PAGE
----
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Steamboat Springs Steamboat’s bonus kayak season is unofficially underway as 3 inches of rainfall in seven days have boosted the Yampa River beneath the Fifth Street Bridge in downtown Steamboat Springs to a floatable 241 cubic feet per second.
Monday’s streamflow compares to the average for Sept. 16 of 104 cfs.
The unofficial rainfall total for Steamboat Springs on Monday morning was 0.27 inches in the preceding 24 hours, pushing the seven-day total recorded by weather observer Art Judson to 3.05 inches. That’s more precipitation than was recorded here in June, July and August combined. Official rainfall amounts for the weekend and Monday had not been posted as of 9 a.m.
Judson’s June to August total is 2.77 inches, and the official total is 2.95 inches. Of course, Steamboat’s unusually high September rainfall pales in comparison to that of the Front Range and in particular the vicinity of the city of Boulder. The Colorado Climate Center has posted a color-keyed map of the entire state to make it easy for the public to visualize the precipitation that accrued during the course of five days, Sept. 8 to 12, in various locations, including Routt and Moffat counties.
Locations in the Boulder area received 16.9 inches in those five days compared to the average annual precipitation in Boulder of 21 inches.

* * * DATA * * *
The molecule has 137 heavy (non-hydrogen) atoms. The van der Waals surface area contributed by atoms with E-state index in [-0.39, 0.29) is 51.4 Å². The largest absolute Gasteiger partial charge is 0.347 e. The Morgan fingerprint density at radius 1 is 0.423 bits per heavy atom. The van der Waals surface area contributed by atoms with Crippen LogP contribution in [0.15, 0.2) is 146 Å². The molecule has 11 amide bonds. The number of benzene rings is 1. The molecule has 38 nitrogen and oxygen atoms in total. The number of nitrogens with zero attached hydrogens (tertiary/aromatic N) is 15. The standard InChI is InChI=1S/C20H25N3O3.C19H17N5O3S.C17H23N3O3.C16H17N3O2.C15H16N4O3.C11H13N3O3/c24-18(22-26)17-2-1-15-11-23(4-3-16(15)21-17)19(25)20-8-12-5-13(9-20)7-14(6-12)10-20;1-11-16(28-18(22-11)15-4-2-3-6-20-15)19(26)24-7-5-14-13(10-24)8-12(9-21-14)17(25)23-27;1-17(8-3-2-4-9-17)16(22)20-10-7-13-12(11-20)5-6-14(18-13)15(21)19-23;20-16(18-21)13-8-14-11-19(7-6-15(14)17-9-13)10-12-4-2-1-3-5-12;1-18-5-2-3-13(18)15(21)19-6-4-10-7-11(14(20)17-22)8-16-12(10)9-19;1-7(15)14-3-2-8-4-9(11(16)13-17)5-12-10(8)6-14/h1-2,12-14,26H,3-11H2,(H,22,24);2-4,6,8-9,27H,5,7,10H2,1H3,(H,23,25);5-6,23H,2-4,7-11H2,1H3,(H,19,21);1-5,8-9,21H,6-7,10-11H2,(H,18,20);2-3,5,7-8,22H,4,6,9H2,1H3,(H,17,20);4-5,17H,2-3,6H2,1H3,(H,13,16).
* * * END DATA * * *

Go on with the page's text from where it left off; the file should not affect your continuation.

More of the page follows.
Relief from the subtropical moisture pattern is in sight. The National Weather Service in Grand Junction is calling for a slight chance of showers Monday through Wednesday with the forecast calling for sunny skies Thursday and Friday.
Chris Cuoco, a senior forecaster for the National Weather Service in Grand Junction, was expecting isolated weak showers at higher elevations in the central Colorado Rockies on Monday mixed with sunshine and temperatures warmer than the area experienced during the weekend.
The high temperatures in Steamboat are expected to reach 73 degrees Monday and 78 degrees Tuesday. A trough of low pressure, which fueled precipitation during the weekend, has moved to the east of the area, taking much of the precipitation potential with it, Cuoco wrote.
To reach Tom Ross, call 970-871-4205, email tross@SteamboatToday.com or follow him on Twitter @ThomasSRoss1
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